The Laws of Manu

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Penguin, 1991 - Religion - 362 pages
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The Several Brahmin Hands Who Wrote The Laws Of Manu Drew On Jurisprudence, Philosophy And Religion To Create An Extraordinary, Encyclopaedic Model Of How Life Should Be Lived, In Public And In Private, By Untouchables As Well As By Priests And Kings, By Women As Well As By Men.

The Sanskrit Text Was First Translated Into English In 1794, And Translations Into Other European Languages Swiftly Followed. For Nietzsche The Humane Wisdom Of Manu Far Surpassed That Of The New Testament; For The British Raj It Seemed To Be The Perfect Tool With Which To Rule The Hindu. No Understanding Of Modern India Is Possible Without It, And In The Richness Of Its Ideas, Its Aphoristic Profundity And Its Relevance To Universal Human Dilemmas, Manu Stands Beside The Great Epics, The MahĂBhĂRata And The RĂMĂYana.

Many Commentators Find Manu Contradictory And Ambiguous; Others Perceive A Clear Thematic Integrity; And The Argument Is Renewed By Wendy Doniger And Brian K. Smith In Their Illuminating Introduction. Wendy Doniger Provides A Landmark Translation, The First Authoritative English Rendering This Century. It Is Also The First To Set The Unadulterated Text In Narrative Form, Making It Accessible And Enjoyable Both To Specialist Scholars And To A Wider Audience.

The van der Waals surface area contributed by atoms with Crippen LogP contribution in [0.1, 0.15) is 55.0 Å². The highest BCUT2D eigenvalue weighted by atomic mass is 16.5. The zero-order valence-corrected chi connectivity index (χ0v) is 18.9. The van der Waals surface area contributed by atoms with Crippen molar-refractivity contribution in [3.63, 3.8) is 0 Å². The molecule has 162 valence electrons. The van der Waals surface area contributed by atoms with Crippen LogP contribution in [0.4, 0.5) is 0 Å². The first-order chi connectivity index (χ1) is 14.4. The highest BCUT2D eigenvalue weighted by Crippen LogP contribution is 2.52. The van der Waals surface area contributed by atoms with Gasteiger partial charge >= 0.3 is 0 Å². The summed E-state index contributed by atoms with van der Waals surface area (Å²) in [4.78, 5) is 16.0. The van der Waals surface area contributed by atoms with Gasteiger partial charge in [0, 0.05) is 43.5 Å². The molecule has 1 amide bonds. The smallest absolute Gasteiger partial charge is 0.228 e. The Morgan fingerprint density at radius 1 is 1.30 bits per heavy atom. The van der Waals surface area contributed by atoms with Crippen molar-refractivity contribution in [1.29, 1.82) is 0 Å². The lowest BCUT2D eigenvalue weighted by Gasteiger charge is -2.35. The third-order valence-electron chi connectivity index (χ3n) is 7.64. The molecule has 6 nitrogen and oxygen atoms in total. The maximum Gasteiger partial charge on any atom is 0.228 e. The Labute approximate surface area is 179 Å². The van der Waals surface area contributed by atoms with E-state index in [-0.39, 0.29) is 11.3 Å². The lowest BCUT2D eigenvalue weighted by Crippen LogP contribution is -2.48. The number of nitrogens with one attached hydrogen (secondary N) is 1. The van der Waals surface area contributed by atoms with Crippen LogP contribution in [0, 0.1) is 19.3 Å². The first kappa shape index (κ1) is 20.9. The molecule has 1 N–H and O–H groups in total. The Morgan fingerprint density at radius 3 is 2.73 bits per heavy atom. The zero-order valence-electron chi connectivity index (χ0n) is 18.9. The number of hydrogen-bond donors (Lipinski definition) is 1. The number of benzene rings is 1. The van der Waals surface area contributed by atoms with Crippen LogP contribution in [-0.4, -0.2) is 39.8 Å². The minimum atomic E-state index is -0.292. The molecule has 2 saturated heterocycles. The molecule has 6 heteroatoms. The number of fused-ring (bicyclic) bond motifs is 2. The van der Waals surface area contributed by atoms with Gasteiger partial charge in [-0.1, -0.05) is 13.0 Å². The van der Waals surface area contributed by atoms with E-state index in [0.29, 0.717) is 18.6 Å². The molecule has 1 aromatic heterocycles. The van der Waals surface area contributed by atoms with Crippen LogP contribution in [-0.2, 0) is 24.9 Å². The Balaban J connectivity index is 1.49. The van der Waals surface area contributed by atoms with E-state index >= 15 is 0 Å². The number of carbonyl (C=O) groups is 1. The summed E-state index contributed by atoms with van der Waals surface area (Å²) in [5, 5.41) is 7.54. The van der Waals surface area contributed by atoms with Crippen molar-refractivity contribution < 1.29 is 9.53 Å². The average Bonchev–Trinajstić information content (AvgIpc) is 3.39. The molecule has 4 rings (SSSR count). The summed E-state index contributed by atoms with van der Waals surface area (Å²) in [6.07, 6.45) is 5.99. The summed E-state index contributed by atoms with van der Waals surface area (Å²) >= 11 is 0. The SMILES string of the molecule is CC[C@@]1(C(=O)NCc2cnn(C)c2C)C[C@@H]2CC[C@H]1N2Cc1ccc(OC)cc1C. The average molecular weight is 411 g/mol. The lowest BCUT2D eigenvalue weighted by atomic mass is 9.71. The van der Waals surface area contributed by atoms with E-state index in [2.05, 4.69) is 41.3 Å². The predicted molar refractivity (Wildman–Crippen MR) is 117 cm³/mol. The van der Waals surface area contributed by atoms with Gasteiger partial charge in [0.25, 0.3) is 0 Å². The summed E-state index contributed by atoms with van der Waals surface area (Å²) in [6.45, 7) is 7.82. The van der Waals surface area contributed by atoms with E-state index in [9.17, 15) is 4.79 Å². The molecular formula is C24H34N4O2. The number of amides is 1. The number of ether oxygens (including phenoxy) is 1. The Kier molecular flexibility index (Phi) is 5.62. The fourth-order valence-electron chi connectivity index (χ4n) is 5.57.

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Contents

INTRODUCTION
xv
THE HISTORY OF THE TEXT
xvi
THE BRITISH AND NIETZSCHE
xviii
FOOD AND EATERS
xxii
VIOLENCE AND VEGETARIANISM
xxx
5 THE AUTHORITY OF THE VEDA IN MANU
xl
THE STRUCTURE AND MEANING OF THE TEXT
xliv
2 LAW IN EXTREMITY
lii
THE LAWS OF MANU
1
CHAPTER 1
3
CHAPTER 2
17
CHAPTER 3
43
CHAPTER 4
74
CHAPTER 5
99
CHAPTER 6
117
CHAPTER 7
128

3 CONTRADICTIONS IN MANU
liv
4 BETWEEN THE IDEAAND THE REALITY
lviii
THE TRANSLATION
lxi
2 THE CONTINUOUS NARRATIVE
lxiii
3 TRANSLATING AGAINST THE COMMENTARIES
lxv
4 THE TEXT AND THE CRITICAL APPARATUS
lxxii
CHAPTER 8
152
CHAPTER 9
197
CHAPTER 10
234
CHAPTER 11
251
CHAPTER 12
278
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About the author (1991)

Wendy Doniger is the Mircea Eliade Distinguished Service Professor of the History of Religions in the Divinity School at the University of Chicago, where she is also a professor of South Asian languages and civilizations. Her translations for Penguin Classics include The Laws of Manu and Hindu Myths.

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